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commanded the army for the invasion of the states of the duke of Savoy; but in the campaigns of 1536 and 1537 he was eclipsed by Montmorency, and from that moment his influence began to wane. He was accused by his enemies of peculation, and condemned on the 10th of February 1541 to a fine of 1,500,000 livres, to banishment, and to the confiscation of his estates. Through the good offices of Madam d’Étampes, however, he obtained the king’s pardon almost immediately (March 1541), was reinstated in his posts, and regained his estates and even his influence, while Montmorency in his turn was disgraced. But his health was affected by these troubles, and he died soon afterwards on the 1st of June 1543. His tomb in the Louvre, by an unknown sculptor, is a fine example of French Renaissance work. It was his nephew, Guy Chabot, seigneur de Jarnac, who fought the famous duel with François de Vivonne, seigneur de la Châtaigneraie, in 1547, at the beginning of the reign of Henry II.

The main authorities for Chabot’s life are his MS. correspondence in the Bibliothèque Nationale, Paris, and contemporary memoirs. See also E de Barthélemy, “Chabot de Brion,” in the Revue des questions historiques (vol. xx. 1876); Martineau, “L’Amiral Chabot,” in the Positions des thèses de l’École des Chartes (1883).

CHABRIAS (4th century B.C.), a celebrated Athenian general. In 388 B.C. he defeated the Spartans at Aegina and commanded the fleet sent to assist Evagoras, king of Cyprus, against the Persians. In 378, when Athens entered into an alliance with, Thebes against Sparta, he defeated Agesilaus near Thebes. On this occasion he invented a manoeuvre, which consisted in receiving a charge on the left knee, with shields resting on the ground and spears pointed against the enemy. In 376 he gained a decisive victory over the Spartan fleet off Naxos, but, when he might have destroyed the Spartan fleet, remembering the fate of the generals at Arginusae, he delayed to pick up the bodies of his dead. Later, when the Athenians changed sides and joined the Spartans, he repulsed Epaminondas before the walls of Corinth. In 366, together with Callistratus, he was accused of treachery in advising the surrender of Oropus to the Thebans. He was acquitted, and soon after he accepted a command under Tachos, king of Egypt, who had revolted against Persia. But on the outbreak of the Social War (357) he joined Chares in the command of the Athenian fleet. He lost his life in an attack on the island of Chios.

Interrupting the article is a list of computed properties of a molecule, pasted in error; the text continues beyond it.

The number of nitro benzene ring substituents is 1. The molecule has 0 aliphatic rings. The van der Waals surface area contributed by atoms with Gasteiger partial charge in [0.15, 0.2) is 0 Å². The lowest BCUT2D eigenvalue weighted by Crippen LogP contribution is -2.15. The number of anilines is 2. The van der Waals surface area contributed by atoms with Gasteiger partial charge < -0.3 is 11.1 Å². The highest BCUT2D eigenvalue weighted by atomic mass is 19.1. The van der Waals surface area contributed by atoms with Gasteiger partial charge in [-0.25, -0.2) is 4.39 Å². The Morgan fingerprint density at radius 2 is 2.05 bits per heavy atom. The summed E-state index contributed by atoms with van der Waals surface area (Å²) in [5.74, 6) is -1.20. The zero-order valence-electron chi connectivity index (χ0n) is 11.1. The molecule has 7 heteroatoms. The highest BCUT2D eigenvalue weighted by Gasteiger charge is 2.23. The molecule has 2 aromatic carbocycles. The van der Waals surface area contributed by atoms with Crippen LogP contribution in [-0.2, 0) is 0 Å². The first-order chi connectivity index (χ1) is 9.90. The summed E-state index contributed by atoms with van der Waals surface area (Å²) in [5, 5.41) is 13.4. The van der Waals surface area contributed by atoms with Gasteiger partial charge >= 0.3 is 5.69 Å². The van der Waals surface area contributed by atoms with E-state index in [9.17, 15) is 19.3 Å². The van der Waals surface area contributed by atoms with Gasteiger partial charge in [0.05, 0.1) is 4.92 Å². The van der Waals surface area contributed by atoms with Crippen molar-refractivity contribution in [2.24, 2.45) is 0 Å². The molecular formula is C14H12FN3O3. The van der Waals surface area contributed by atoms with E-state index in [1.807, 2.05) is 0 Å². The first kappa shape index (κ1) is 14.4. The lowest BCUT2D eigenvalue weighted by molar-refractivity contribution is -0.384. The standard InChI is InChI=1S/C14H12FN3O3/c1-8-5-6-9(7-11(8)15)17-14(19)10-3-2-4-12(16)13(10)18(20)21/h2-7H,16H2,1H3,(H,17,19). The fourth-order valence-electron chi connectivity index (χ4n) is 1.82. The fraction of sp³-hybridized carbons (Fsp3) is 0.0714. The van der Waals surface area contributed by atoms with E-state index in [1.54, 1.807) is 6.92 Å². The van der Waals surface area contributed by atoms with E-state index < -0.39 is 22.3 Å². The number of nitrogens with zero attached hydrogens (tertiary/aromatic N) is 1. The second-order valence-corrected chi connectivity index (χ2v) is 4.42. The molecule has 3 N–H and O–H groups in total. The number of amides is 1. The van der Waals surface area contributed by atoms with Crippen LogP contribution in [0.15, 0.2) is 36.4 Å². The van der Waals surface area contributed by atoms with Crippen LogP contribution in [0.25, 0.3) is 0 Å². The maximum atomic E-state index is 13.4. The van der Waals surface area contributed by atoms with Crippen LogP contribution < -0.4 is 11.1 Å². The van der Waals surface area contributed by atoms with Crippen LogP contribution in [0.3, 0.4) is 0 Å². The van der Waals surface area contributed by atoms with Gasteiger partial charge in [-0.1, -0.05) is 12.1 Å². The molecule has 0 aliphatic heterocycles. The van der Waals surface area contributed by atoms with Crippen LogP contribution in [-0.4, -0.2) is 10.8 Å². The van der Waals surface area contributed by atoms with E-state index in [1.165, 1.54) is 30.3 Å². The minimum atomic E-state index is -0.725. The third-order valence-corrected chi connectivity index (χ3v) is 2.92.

See Cornelius Nepos, Chabrias; Xenophon, Hellenica, v. 1-4; Diod. Sic. xv. 29-34; and C. Rehdantz, Vitae Iphicratis, Chabriae, et Timothei (1845); art. Delian League, section B, and authorities there quoted.

CHABRIER, ALEXIS EMMANUEL (1841–1894), French composer, was born at Ambert, Puy de Dôme, on the 18th of January 1841. At first he only cultivated music as an amateur, and it was not until 1879 that he threw up an administration appointment in order to devote himself entirely to the art. He had two years previously written an opéra bouffe entitled L’Étoile, which was performed at the Bouffes Parisiens. In 1881 he was appointed chorus-master of the concerts then recently established by Lamoureux. In 1883 he composed the brilliant orchestral rhapsody entitled España, the themes of which he had jotted down when travelling in Spain. His opera Gwendoline was brought out with considerable success at Brussels on the 10th of April 1886, and was given later at the Paris Grand Opéra. The following year 1887, Le Roi malgré lui, an opera of a lighter description, was produced in Paris at the Opéra Comique, its run being interrupted by the terrible fire by which this theatre was destroyed. His last opera, Briseis, was left unfinished, and performed in a fragmentary condition at the Paris Opéra, after the composer’s death in Paris on the 13th of September 1894. Chabrier was also the author of a set of piano pieces entitled Pièces pittoresques, Valses romantiques, for two pianos, a fantasia for horn and piano, &c. His great admiration for Wagner asserted itself in Gwendoline, a work which, in spite of inequalities due to want of experience, is animated by a high artistic ideal, is poetically conceived, and shows considerable harmonic originality, besides a thorough mastery over the treatment of the orchestra. The characteristics of Le Roi malgré lui have been well summed up by M. Joncières when he alludes to “cette verve inépuisable, ces rythmes endiablés, cette exubérance de gaieté et de vigueur, à laquelle venait se joindre la note mélancolique et émue.” Chabrier’s premature death prevented him from giving the full measure of his worth.